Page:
Unions

Will the Supreme Court Cripple Unions This Fall?

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The U.S. will hear a case this fall that will determine the future of labor unions. Pro-business groups have fought the very idea of labor unions and collective bargaining for more than a century. Yet no institution in our society has done more to improve working conditions and to lift poor people into the middle class than labor unions.

Here is a straightforward explanation of the significance of this case by the BATS.

“If Friedrichs successfully overturns Abood and removes “agency shop” fees many surmise it will destroy labor unions in the country. Exposure of the real intent of the Friedrichs case is necessary because the political nature of this case is alarming; not just because of its ability to destroy labor unions but because of the nature of the deception.

“The Center for Individual Rights is the firm that is representing Friedrichs, the 9 other teachers and The Christian Educators Association International.

“The largest donor to CIR are the Koch Brothers ($40,000) .”

Here is the latest from politico:

“COMING THIS FALL TO A SCOTUS NEAR YOU: The fall term’s most consequential case for organized labor, Friedrichs v. California Teachers Association, will give the high court an opportunity to free public employees from their legal obligation to pay bargaining fees to a union. That obligation was upheld by the Supreme Court in 1977’s Abood v. Detroit Board of Education . If the court overruled Abood, it would impose a right-to-work regime on the country’s still-robust public sector unions. Freeing non-members from having to pay fees would create a free-rider problem wherein workers could benefit from union contracts without having to compensate the people who negotiated them on their behalf. If too many workers chose that route, unions like AFSCME and SEIU would have to scale back dramatically their bargaining and other activities. Even if the court didn’t go that far, it could still impose heavy financial burdens on public sector unions. The petitioners in the case asked the court, as an alternative to overruling Abood , to require non-members to opt in to paying fees for union political activity, replacing the opt-out regime under current law. Associate Justice Samuel Alito, in particular, appears to be itching to overrule Abood. More from Pro Labor & Employment’s Brian Mahoney: http://politico.pro/1VywJvx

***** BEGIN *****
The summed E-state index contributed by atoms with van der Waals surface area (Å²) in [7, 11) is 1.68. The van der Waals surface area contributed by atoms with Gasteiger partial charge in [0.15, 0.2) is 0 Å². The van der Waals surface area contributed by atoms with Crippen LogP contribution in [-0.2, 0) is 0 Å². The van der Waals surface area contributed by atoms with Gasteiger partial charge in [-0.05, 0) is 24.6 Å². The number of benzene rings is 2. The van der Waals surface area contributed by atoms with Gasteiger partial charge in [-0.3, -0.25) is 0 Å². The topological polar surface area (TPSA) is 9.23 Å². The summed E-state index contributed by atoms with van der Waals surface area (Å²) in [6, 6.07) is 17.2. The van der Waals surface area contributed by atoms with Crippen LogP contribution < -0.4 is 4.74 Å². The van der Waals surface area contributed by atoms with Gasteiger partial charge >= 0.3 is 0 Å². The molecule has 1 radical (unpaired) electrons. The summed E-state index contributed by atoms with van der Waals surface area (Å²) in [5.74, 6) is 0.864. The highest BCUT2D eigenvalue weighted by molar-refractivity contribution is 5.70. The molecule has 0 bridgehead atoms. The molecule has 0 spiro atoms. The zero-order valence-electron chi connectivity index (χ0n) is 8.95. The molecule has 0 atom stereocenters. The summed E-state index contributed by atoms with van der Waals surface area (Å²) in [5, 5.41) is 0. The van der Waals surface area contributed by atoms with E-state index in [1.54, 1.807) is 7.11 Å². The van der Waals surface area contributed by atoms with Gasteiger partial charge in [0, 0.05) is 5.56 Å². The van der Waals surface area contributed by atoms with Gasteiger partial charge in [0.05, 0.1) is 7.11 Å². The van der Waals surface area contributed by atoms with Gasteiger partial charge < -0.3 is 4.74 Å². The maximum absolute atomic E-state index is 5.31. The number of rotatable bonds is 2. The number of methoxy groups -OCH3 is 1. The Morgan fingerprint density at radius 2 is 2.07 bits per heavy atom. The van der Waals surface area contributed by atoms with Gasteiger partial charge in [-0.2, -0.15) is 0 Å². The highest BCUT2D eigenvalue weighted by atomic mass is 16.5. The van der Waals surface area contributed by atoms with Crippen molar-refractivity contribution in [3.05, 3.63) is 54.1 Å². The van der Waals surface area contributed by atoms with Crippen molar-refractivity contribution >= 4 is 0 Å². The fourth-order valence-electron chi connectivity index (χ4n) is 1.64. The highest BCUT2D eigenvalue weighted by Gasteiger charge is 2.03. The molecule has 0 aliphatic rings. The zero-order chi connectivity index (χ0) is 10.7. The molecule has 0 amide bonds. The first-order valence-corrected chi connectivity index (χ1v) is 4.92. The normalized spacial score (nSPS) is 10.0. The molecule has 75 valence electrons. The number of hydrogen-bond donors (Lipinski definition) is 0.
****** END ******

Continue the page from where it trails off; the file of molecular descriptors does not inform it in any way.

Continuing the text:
“- Jacob Rukeyser, staff counsel for the California Teachers Association, said no matter what happens with the case, the assault on teachers unions will continue. The education reform movement wants to “deprofessionalize” the education profession, he said. “Regardless of how the Supreme Court rules, there will be continuing attacks on teachers unions, public sector unions and the labor movement as a whole,” he said. “Our opponents are very well-funded and unrelenting … we’re prepared for that. We expect this assault on working men and women will continue … The end result is just one of marginalizing and silencing the professional voice of our teachers.”

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